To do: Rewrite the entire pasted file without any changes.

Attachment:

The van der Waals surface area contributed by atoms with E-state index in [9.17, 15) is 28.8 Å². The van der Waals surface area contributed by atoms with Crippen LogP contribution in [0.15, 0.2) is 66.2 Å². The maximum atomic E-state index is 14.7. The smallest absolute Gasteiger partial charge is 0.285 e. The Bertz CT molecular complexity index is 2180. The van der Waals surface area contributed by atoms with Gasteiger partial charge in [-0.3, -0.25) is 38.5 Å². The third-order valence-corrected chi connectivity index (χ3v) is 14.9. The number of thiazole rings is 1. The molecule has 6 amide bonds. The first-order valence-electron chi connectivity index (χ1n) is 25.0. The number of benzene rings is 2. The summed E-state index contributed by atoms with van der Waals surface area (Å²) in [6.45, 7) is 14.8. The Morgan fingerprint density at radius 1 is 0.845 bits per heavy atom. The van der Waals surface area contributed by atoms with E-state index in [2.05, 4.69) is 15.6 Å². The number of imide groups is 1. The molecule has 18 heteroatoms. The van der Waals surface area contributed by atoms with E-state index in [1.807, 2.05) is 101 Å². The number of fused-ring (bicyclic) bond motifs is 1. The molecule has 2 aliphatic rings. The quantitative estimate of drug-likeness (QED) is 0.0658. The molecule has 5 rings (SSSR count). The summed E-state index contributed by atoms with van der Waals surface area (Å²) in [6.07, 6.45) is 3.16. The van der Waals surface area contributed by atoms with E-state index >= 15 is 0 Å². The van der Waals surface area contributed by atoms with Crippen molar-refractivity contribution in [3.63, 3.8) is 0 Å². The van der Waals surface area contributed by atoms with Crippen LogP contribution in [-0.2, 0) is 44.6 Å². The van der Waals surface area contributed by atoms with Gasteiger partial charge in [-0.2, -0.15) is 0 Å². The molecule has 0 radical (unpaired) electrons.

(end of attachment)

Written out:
The van der Waals surface area contributed by atoms with E-state index in [9.17, 15) is 28.8 Å². The van der Waals surface area contributed by atoms with Crippen LogP contribution in [0.15, 0.2) is 66.2 Å². The maximum atomic E-state index is 14.7. The smallest absolute Gasteiger partial charge is 0.285 e. The Bertz CT molecular complexity index is 2180. The van der Waals surface area contributed by atoms with Gasteiger partial charge in [-0.3, -0.25) is 38.5 Å². The third-order valence-corrected chi connectivity index (χ3v) is 14.9. The number of thiazole rings is 1. The molecule has 6 amide bonds. The first-order valence-electron chi connectivity index (χ1n) is 25.0. The number of benzene rings is 2. The summed E-state index contributed by atoms with van der Waals surface area (Å²) in [6.45, 7) is 14.8. The Morgan fingerprint density at radius 1 is 0.845 bits per heavy atom. The van der Waals surface area contributed by atoms with E-state index in [2.05, 4.69) is 15.6 Å². The number of imide groups is 1. The molecule has 18 heteroatoms. The van der Waals surface area contributed by atoms with E-state index in [1.807, 2.05) is 101 Å². The number of fused-ring (bicyclic) bond motifs is 1. The molecule has 2 aliphatic rings. The quantitative estimate of drug-likeness (QED) is 0.0658. The molecule has 5 rings (SSSR count). The summed E-state index contributed by atoms with van der Waals surface area (Å²) in [6.07, 6.45) is 3.16. The van der Waals surface area contributed by atoms with E-state index >= 15 is 0 Å². The van der Waals surface area contributed by atoms with Crippen molar-refractivity contribution in [3.63, 3.8) is 0 Å². The van der Waals surface area contributed by atoms with Crippen LogP contribution in [-0.2, 0) is 44.6 Å². The van der Waals surface area contributed by atoms with Gasteiger partial charge in [-0.2, -0.15) is 0 Å². The molecule has 0 radical (unpaired) electrons.